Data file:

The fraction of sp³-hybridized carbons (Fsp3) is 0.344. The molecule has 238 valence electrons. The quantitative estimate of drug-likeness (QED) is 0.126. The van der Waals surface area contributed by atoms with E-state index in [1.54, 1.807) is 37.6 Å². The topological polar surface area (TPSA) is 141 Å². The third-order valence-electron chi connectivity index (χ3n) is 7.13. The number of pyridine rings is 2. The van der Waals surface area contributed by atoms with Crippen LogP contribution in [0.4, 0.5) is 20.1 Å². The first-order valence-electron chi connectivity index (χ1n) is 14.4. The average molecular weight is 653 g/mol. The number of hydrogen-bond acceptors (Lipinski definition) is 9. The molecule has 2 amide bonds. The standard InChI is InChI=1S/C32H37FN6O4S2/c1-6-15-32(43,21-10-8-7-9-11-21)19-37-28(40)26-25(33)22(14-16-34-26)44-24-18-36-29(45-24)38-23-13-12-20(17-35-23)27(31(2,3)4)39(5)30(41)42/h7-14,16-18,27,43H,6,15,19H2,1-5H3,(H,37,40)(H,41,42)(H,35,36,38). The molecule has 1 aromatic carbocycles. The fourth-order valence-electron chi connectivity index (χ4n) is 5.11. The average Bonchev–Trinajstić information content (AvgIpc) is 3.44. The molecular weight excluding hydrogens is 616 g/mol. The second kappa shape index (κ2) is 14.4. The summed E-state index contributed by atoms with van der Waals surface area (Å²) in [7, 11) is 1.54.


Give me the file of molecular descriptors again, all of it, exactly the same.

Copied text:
The fraction of sp³-hybridized carbons (Fsp3) is 0.344. The molecule has 238 valence electrons. The quantitative estimate of drug-likeness (QED) is 0.126. The van der Waals surface area contributed by atoms with E-state index in [1.54, 1.807) is 37.6 Å². The topological polar surface area (TPSA) is 141 Å². The third-order valence-electron chi connectivity index (χ3n) is 7.13. The number of pyridine rings is 2. The van der Waals surface area contributed by atoms with Crippen LogP contribution in [0.4, 0.5) is 20.1 Å². The first-order valence-electron chi connectivity index (χ1n) is 14.4. The average molecular weight is 653 g/mol. The number of hydrogen-bond acceptors (Lipinski definition) is 9. The molecule has 2 amide bonds. The standard InChI is InChI=1S/C32H37FN6O4S2/c1-6-15-32(43,21-10-8-7-9-11-21)19-37-28(40)26-25(33)22(14-16-34-26)44-24-18-36-29(45-24)38-23-13-12-20(17-35-23)27(31(2,3)4)39(5)30(41)42/h7-14,16-18,27,43H,6,15,19H2,1-5H3,(H,37,40)(H,41,42)(H,35,36,38). The molecule has 1 aromatic carbocycles. The fourth-order valence-electron chi connectivity index (χ4n) is 5.11. The average Bonchev–Trinajstić information content (AvgIpc) is 3.44. The molecular weight excluding hydrogens is 616 g/mol. The second kappa shape index (κ2) is 14.4. The summed E-state index contributed by atoms with van der Waals surface area (Å²) in [7, 11) is 1.54.